Chronic lymphocytic leukaemia diagnosis
How is CLL diagnosed?
When you visit your doctor they will probably take a full medical history, ask you questions about your general health and any illness or surgery you have had previously, give you a full physical examination and order further tests. CLL is diagnosed by using all of this information and examining samples of your blood and bone marrow in a variety of tests.
Full blood count
The first step in the diagnosis is a simple blood test called a full blood count (FBC) or complete blood count (CBC). This involves a sample of blood from a vein in your arm being sent to the laboratory for investigation. Most people with CLL have a low red cell and platelet count. Many of the white blood cells may be abnormal leukaemic blast cells and the presence of these blast cells suggests you have CLL.
Bone marrow examination
If the results of your blood tests suggest that you might have CLL, a bone marrow biopsy may be required to help confirm the diagnosis. It can also provide useful information about the likely course of the disease and to assess how well it is responding to treatment. A bone marrow biopsy involves taking a sample of bone marrow (usually from the back of the hip bone) and sending it to the laboratory for examination under the microscope. The bone marrow biopsy may be done in the haematologist’s rooms, clinic or day procedure centre and is usually performed under local anaesthesia with sedation given either by tablet or through a small drip in your arm. The sample of bone marrow is examined in the laboratory to determine the number and type of cells present and the amount of haemopoiesis (blood forming) activity taking place there.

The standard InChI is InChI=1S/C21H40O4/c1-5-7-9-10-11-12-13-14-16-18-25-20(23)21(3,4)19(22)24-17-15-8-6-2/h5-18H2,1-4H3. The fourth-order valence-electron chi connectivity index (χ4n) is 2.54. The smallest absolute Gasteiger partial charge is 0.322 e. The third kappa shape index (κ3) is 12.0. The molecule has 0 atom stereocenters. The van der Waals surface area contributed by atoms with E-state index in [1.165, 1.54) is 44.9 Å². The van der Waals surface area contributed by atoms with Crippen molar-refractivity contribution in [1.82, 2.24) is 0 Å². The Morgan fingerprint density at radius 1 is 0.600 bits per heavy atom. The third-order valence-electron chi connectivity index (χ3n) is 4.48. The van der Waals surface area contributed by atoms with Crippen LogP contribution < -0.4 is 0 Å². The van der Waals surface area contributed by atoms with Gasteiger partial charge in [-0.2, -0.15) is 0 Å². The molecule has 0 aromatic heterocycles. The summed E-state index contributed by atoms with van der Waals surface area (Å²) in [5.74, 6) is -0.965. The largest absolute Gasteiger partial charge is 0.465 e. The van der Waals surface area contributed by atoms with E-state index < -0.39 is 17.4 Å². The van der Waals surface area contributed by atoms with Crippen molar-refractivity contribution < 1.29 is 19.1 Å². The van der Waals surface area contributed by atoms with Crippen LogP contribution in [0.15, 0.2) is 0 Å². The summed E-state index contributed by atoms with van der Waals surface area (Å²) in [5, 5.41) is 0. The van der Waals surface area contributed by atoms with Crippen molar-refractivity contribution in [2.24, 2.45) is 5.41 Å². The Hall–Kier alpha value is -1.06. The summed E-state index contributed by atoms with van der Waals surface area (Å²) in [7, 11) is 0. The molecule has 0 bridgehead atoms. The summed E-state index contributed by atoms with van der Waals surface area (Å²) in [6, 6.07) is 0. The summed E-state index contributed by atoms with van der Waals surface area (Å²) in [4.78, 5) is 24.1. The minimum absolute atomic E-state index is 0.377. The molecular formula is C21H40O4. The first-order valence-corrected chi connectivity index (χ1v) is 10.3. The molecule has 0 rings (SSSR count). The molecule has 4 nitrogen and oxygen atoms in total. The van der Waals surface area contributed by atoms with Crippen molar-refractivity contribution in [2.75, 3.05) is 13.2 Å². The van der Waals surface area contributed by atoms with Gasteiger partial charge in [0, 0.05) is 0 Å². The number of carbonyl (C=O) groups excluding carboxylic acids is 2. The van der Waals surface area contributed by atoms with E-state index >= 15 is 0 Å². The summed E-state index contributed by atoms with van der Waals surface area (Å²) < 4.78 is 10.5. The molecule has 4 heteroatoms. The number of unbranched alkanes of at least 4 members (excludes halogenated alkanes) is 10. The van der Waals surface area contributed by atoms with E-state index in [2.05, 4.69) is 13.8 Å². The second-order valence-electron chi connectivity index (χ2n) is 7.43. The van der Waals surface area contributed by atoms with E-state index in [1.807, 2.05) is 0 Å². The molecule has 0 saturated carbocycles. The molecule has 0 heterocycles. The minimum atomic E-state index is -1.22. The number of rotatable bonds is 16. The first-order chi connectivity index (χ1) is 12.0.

Once the diagnosis of CLL is made, blood and bone marrow cells are examined further using special laboratory tests. These include cytogenetic, immunophenotyping and immunoglobulin (antibody) level tests. Occasionally a lymph node (gland) biopsy is necessary to help confirm the diagnosis of CLL. This usually involves a small surgical procedure whereby an enlarged lymph node is removed. These tests provide more information about the exact type of disease you have, the likely course of your disease and the best way to treat it.
These may be conducted to provide information on your general health and how your vital organs are functioning. These include a combination of further blood tests and imaging tests (x-rays, scans and ECG). These results will provide a baseline of your disease and general health which will be compared.